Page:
The 2023 Australia Day Program was guided by two overarching themes, Belonging to Country, and Connecting to Nature.

Aus Lights on the River was a two-day program held on Wednesday 25 January and Thursday 26 January. The program showcased Our SA Story through immersive visually engaging light, vision, and sound installations supported with complimentary children’s activations.  Thank you to the  33,000 people who attended Aus Lights on the River across 25 and 26 January 2023.  Thank you to the 3,200 people who attended Mourning in the Morning Smoking Ceremony on 26 January 2023

Program Highlights

Aus Lights on the River

Including Cinematic Fireworks Display held in Elder Park / Tarntanya Wama 25 & 26 January

Tindo Utpurndee

Sunset Ceremony

Held in Elder Park / Tarntanya Wama on 25 January

Mourning in the Morning

Smoking Ceremony

Held in Elder Park / Tarntanya Wama 26 January

Respecting Country Parade

Held on 26 January

Official Ceremony

Held in Elder Park / Tarntanya Wama on 26 January

Food Hub and Live Entertainment

Held in Elder Park / Tarntanya Wama on 25 and 26 January

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Aus Lights on the River Program Details

Message from the CEO

The Aus Lights program enabled us to reflect on this great land and its peoples, starting with the oldest living cultures, our First Nations, to our most recent arrivals, the refugees fleeing from Ukraine and Afghanistan who now call Australia home.

This Australia Day was an opportunity to reflect on how we can continue to deepen our connection to nature and belonging to Country. Our increasingly fragile world reminds us all of the extraordinary beauty, richness, and expansiveness of our great country and the incredible diversity of its peoples. We can look back at our history, acknowledge the times we are now living through, and manifest our future on the foundations of respect, inclusivity and shared values.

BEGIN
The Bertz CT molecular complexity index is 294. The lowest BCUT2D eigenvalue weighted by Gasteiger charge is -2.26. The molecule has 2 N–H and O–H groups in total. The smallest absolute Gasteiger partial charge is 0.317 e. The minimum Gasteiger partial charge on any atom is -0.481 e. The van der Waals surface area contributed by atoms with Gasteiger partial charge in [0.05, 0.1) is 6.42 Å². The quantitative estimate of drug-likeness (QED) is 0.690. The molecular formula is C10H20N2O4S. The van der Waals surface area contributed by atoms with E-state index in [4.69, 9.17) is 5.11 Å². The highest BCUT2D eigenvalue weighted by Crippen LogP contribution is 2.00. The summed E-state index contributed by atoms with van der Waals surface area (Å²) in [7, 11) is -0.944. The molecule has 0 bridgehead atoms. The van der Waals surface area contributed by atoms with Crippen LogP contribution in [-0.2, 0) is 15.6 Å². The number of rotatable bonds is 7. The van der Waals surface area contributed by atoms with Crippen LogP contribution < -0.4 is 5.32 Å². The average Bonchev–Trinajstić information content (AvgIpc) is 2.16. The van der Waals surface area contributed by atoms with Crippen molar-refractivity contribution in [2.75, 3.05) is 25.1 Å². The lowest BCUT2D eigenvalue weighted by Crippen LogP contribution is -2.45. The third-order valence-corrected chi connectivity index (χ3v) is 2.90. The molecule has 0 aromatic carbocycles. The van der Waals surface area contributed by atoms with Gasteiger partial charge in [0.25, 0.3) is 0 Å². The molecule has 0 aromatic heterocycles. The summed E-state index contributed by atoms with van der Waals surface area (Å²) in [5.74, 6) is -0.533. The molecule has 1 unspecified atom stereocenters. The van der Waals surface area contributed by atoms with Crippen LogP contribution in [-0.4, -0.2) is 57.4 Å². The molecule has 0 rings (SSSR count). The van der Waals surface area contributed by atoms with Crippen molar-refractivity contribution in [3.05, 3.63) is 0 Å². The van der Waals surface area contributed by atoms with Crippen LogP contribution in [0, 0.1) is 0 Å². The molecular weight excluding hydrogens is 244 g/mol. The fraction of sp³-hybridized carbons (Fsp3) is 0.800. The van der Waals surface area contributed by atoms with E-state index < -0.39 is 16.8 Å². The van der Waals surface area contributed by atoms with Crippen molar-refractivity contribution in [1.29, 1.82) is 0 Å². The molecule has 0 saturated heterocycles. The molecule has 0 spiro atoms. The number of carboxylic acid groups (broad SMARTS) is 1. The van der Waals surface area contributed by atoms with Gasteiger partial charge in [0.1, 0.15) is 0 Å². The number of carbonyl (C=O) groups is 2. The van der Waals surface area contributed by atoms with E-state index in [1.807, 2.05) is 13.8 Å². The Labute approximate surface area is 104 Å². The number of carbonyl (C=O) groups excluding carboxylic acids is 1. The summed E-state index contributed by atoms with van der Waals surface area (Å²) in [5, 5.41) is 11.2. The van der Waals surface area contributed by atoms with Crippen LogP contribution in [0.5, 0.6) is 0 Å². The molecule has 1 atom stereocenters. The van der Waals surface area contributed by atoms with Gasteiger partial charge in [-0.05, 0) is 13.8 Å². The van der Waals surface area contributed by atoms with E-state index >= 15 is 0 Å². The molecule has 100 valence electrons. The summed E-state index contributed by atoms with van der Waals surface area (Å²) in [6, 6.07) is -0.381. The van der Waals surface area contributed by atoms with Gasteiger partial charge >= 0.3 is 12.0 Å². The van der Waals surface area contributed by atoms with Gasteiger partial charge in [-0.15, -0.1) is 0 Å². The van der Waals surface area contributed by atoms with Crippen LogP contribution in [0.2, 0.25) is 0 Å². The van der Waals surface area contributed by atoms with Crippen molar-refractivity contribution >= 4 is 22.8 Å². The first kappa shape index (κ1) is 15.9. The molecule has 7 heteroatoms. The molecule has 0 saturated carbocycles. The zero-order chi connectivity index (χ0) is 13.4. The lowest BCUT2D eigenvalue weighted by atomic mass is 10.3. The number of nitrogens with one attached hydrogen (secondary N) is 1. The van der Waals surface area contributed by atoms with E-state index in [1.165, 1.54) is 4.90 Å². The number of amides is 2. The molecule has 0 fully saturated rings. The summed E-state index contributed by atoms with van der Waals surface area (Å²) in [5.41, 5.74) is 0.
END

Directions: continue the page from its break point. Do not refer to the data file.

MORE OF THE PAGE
Jan Chorley, CEO Australia Day Council of SA

River Red Gum Story

Karra the River Red Gum - Rotunda Story “I see, I witness”

Trees hold the memories of time. Their rhythmic cycles are tuned to all living things across the generations. As the historians of humanity, they hold a cultural timeline of ceremony and connection to the land which is sacred. How does one tiny seed out of so many find a space in the light to become an ancient river redgum, seething with life, so many hundreds of years old?

Thousands that attendeed Aus Lights on the River explored how the beautiful spaces inside this magnificent tree become a giant habitat with a community of interconnected species that grow and change along with the tree. They are gifts to one another as each makes unique and incremental renovations that pave the way for the next.

Creative team: Susanne Wegener, Luke Zero Shaw, Alice Peacock – Illuminart- stories in light, Karl Winda Telfer YELLAKA – ‘Old Wisdom-New Ways’, Kristen Messenger – Bugsnslugs Science Communication

See yourself in the Australian Story - Moving Image Screen

See yourself in the Australia Story - Moving Image Screen

From afternoon until late thousands of attendees experienced the Moving Image Screens that shared a flowing spring of ideas, thoughts, stories moving between people.